Efficacy of vitrification in oocytes (brief review)

Created Date: 2023-04-03 Hits: 54
Efficacy of vitrification in oocytes (brief review)

Spanish scientists have been interested in the subject: whether oocyte vitrification/warming is as efficient and effective as using fresh oocytes in donation cycles.



IVF with vitrified donor oocytes is less efficient than using fresh oocytes, but its efficacy remains comparable to that of fresh cycles.






Oocyte vitrification is used to preserve the reproductive potential of oocytes. A small number of randomized controlled trials carried out by experienced groups have shown that this technique provides fertilization, pregnancy, implantation and ongoing pregnancy rates comparable to those of fresh oocytes. However, large registry-based analyses have consistently reported lower live birth rates (LBRs) in cycles using vitrified oocytes. It is not clear whether this decrease may be due to the effect of vitrification per se on the oocytes or to the lower efficiency of the technique, as some of the oocytes do not survive after warming.




Retrospective cohort analysis of 1844 cycles of oocyte donation (37 520 oocytes), each donor in the study provided enough oocytes for at least one reception cycle with fresh oocytes (2561 cycles) and one reception cycle with vitrified oocytes (2471 cycles) from the same ovarian stimulation (sibling oocytes). Overall, 35 654 oocytes were considered in the analysis.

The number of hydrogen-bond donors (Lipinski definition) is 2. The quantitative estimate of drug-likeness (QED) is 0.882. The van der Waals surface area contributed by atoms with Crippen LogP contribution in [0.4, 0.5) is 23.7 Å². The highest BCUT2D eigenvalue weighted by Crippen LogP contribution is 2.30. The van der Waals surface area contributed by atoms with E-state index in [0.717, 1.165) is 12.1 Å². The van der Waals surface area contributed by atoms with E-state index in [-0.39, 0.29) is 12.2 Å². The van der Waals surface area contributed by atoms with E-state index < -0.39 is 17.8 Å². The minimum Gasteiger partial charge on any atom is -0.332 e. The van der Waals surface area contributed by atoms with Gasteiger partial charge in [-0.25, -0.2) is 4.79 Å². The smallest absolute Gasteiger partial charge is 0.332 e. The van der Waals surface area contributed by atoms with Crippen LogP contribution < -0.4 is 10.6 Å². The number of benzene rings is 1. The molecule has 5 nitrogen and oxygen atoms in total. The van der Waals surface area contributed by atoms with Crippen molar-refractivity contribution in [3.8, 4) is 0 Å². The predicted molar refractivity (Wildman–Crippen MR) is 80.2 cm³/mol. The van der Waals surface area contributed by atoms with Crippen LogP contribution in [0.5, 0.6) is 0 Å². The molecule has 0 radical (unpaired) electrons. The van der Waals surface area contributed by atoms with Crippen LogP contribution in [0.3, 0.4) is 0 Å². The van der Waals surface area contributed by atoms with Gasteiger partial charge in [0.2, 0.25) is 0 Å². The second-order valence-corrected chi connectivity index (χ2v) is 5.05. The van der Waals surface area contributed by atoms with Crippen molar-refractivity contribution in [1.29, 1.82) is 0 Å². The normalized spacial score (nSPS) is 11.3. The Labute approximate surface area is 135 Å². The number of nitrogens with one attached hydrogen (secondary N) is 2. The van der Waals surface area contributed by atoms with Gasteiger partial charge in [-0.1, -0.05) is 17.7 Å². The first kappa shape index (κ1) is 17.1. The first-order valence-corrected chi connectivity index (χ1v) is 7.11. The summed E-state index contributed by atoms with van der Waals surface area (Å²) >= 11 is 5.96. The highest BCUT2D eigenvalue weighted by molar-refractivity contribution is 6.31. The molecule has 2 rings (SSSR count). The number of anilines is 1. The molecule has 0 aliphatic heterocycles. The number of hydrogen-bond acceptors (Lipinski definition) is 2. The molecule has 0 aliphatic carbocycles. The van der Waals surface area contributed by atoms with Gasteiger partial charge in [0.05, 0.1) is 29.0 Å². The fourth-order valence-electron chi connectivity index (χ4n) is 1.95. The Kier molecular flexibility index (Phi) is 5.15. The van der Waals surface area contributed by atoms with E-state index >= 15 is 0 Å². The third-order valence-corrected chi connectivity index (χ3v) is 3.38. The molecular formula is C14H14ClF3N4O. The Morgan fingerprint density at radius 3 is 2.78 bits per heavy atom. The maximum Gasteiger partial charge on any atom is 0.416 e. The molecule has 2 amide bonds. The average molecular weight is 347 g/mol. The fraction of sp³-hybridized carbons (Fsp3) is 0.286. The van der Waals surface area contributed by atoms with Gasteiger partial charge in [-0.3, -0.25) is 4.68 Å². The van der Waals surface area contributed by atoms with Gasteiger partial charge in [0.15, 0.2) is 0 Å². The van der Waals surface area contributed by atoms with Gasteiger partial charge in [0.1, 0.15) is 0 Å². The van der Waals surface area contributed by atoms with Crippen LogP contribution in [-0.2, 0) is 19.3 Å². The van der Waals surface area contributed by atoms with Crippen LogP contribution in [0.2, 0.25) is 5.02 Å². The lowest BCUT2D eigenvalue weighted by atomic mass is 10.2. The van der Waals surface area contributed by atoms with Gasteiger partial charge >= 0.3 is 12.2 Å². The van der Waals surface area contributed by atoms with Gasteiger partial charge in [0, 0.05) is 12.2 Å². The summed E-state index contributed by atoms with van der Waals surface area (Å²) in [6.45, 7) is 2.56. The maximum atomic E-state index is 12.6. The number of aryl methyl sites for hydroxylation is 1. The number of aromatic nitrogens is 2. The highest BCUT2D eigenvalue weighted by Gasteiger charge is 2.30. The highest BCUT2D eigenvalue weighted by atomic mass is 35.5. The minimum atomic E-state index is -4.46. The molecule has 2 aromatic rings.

Differences in reproductive outcomes after the first embryo transfer were evaluated using Pearson’s Chi-squared test and regression analysis adjusted for recipient’s age, BMI, sperm origin and state, day of embryo transfer, morphological score and number of transferred embryos. We performed two additional sub-analyses, to test whether the efficiency and/or effectiveness of vitrification/warming impacts reproductive results. One analysis included paired cycles where the same number of fresh and vitrified oocytes were available for ICSI (SAME sub-analysis), while the second analysis included those cycles with a 100% survival rate post-warming (SAME100 sub-analysis).




Fertilization rates and embryo morphological scores were significantly lower (P < 0.001) when using vitrified oocytes moreover, vitrified oocytes also resulted in lower reproductive outcomes than sibling fresh oocytes using both unadjusted and adjusted analyses:

  • ongoing pregnancy: 32.1% versus 37.5% P < 0.001 OR 0.88, 95% CI 0.77, 1.00
  • live birth: 32.1% versus 31.9%, P = 0.92 OR 1.16, 95% CI 0.90, 1.49


However, when the efficiency of warming was taken into account, reproductive outcomes in recipients became comparable:

  • ongoing pregnancy: 33.5% versus 34.1% P = 0.82 OR 1.11, 95% CI 0.87, 1.43
  • live birth: 32.1% versus 32% P = 0.97 OR 1.15, 95% CI 0.89, 1.48


Moreover, the conclusion of results of the SAME100 sub-analysis shows that reproductive outcomes were also comparable between fresh and vitrified oocytes:

  • ongoing pregnancy: 34.8% versus 32.4% P = 0.42 OR 1.32, 95% CI 0.98, 1.77
  • live birth: 32.9% versus 31.0%; P = 0.52 OR 1.27, 95% CI 0.95, 1.71


​Indicating that reproductive outcomes of these cycles are affected by the efficiency of the vitrification/warming technique performed rather than the oocyte damage due to the fast cooling process to which oocytes are subjected.

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